There are currents of influence on the contemporary art scene so pervasive that, in retrospect, they seem to define an entire era. For a good many artists and critics who came of age in the heyday of the Abstract Expressionist movement in the 1940’s and 1950’s, the principal influences were those of Jackson Pollock, Willem de Kooning and Mark Rothko, and the passage of time has done nothing to diminish their status as avant-garde classics. Yet it’s likely that an even greater number of young American artists in that period owed their initiation into the aesthetics of modernism to a very different figure-the German émigré painter and teacher Hans Hofmann (1880-1966), whose paintings from the 1940’s are the focus of a splendid exhibition, A Search for the Real, at Ameringer Yohe Fine Art.
Given the quality and audacity of these early abstract paintings, it’s a wonder that Hofmann is nowadays so seldom cited as one of the masters of the New York School. Yet the reason why Hofmann is sometimes marginalized or entirely overlooked in accounts of the New York School are not obscure: He belonged to a generation that was not only older but also European. In a period when the New York avant-garde was given to boasting about the degree of independence it had achieved from European precedent, Hofmann’s background-which included study in Munich and a close personal acquaintance with the masters of the School of Paris-was regarded in some quarters as a liability.
Opinion was divided. In the art schools he founded in New York in 1933 and Provincetown in 1935, young aspiring modernists regarded their studies with Hofmann as a crucial stage of their artistic development. Indeed, I can recall a time when virtuallyeveryyoung painter I met was a Hofmann student or aspiring to become one. The Hans Hofmann School of Fine Arts (as it was called) had become a rite of passage into the New Yorkavant-garde. And yet the critics-with one exception-tended to withhold their accolades.
Theexception, Clement Greenberg, proved to be important both for Hofmann and for a public still somewhat bewildered by the variety and complexity of artists’ abstractions. In his classic essay, “‘American-Type’Painting” (1955), Greenberg, who was then mainly known to the public as the writer who had “discovered” Pollock, enthusiastically nominated Hofmann for a similar stardom. The key passage in this essay is worth quoting for the benefit of viewers not yet acquainted with Hofmann’s accomplishments as a painter:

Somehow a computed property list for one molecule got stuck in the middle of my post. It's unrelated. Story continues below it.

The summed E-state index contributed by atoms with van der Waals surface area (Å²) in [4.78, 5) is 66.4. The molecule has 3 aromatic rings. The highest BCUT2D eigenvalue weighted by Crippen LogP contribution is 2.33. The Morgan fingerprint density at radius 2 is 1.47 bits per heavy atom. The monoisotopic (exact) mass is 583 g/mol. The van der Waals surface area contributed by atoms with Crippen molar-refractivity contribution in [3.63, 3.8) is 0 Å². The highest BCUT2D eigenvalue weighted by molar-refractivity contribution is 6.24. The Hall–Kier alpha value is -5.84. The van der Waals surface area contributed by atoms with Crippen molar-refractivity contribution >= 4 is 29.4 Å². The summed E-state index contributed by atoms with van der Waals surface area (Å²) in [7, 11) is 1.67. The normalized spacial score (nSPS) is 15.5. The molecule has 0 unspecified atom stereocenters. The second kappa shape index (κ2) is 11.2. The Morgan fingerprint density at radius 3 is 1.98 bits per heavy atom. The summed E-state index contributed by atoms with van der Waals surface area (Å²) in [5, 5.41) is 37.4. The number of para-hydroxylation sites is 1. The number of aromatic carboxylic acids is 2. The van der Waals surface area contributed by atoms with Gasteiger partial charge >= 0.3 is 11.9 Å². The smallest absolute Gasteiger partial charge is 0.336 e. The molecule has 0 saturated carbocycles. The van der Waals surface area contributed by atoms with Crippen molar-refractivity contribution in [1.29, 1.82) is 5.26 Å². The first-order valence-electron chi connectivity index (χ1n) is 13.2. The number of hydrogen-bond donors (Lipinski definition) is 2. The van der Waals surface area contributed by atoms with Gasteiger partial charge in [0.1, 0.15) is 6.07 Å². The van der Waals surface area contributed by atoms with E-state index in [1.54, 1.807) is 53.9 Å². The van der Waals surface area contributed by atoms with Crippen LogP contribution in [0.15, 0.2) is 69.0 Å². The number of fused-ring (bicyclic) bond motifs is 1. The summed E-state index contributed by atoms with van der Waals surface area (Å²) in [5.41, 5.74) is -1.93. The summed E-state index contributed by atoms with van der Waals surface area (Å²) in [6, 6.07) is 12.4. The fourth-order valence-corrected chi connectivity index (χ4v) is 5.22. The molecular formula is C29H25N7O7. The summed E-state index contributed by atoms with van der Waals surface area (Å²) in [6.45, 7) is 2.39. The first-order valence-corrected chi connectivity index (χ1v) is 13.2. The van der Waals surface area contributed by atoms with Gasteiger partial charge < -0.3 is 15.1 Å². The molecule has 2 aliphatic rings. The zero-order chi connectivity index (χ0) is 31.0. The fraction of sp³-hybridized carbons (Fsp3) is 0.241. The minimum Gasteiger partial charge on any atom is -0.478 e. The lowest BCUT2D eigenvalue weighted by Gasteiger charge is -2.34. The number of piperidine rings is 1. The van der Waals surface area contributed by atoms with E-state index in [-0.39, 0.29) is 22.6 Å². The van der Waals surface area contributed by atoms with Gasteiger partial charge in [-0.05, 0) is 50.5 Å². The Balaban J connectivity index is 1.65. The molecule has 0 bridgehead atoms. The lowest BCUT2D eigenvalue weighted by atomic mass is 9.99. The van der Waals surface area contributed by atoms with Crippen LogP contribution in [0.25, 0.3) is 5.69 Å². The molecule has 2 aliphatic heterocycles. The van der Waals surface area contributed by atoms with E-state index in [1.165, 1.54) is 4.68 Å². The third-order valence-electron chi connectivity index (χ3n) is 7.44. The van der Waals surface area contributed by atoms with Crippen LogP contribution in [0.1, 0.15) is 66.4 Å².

“Hans Hofmann is the most remarkable phenomenon in the abstract expressionist ‘school’ (it is not really a school) and one of the few members who can already be referred to as a ‘master.’ Known as a teacher here and abroad, he did not begin showing until 1944, when he was in his early sixties, and only shortly after he had become definitely abstract. Since then he has developed as one of a group whose next oldest member is at least twenty years younger …. Hofmann’s pictures in many instances strain to pass beyond the easel convention even as they cling to it, doing many things which that convention resists. By tradition, convention, and habit we expect pictorial structure to be presented in contrasts of dark and light, or value. Hofmann, who started from Matisse, the Fauves, and Kandinsky as much as from Picasso, will juxtapose high, shrill colors whose uniform warmth and brightness do not so much obscure value contrasts as render them dissonant. Or when they are made more obvious, it will be by jarring color contrasts that are equally dissonant. It is much the same with his design and drawing: a sudden razor-edged line will upset all our notions of the permissible, or else thick gobs of paint, without support of edge or shape, will cry out against pictorial sense …. Many people are put off by the difficulty of his art-especially museum directors and curators-without realizing it is the difficulty of it that puts them off, not what they think is its bad taste …. Hofmann’s art is very much easel painting in the end, with the concentration and the relative abundance of incident and relation that belong classically to that genre.”
I think this passage from Greenberg’s essay, with its references to Matisse and the Fauves juxtaposed with an emphasis on Hofmann’s characteristic dissonance, tells us almost everything we need to know about the artist’s qualities. It reminds us both of Hofmann’s gifts as a colorist-he was, I believe, the greatest colorist of the Abstract Expressionist group-and of that distinctively dissonant impulse that separated his art from European convention and the School of Paris.
A Search for the Real can be seen at Ameringer Yohe Fine Art, 20 West 57th Street, through Feb. 12.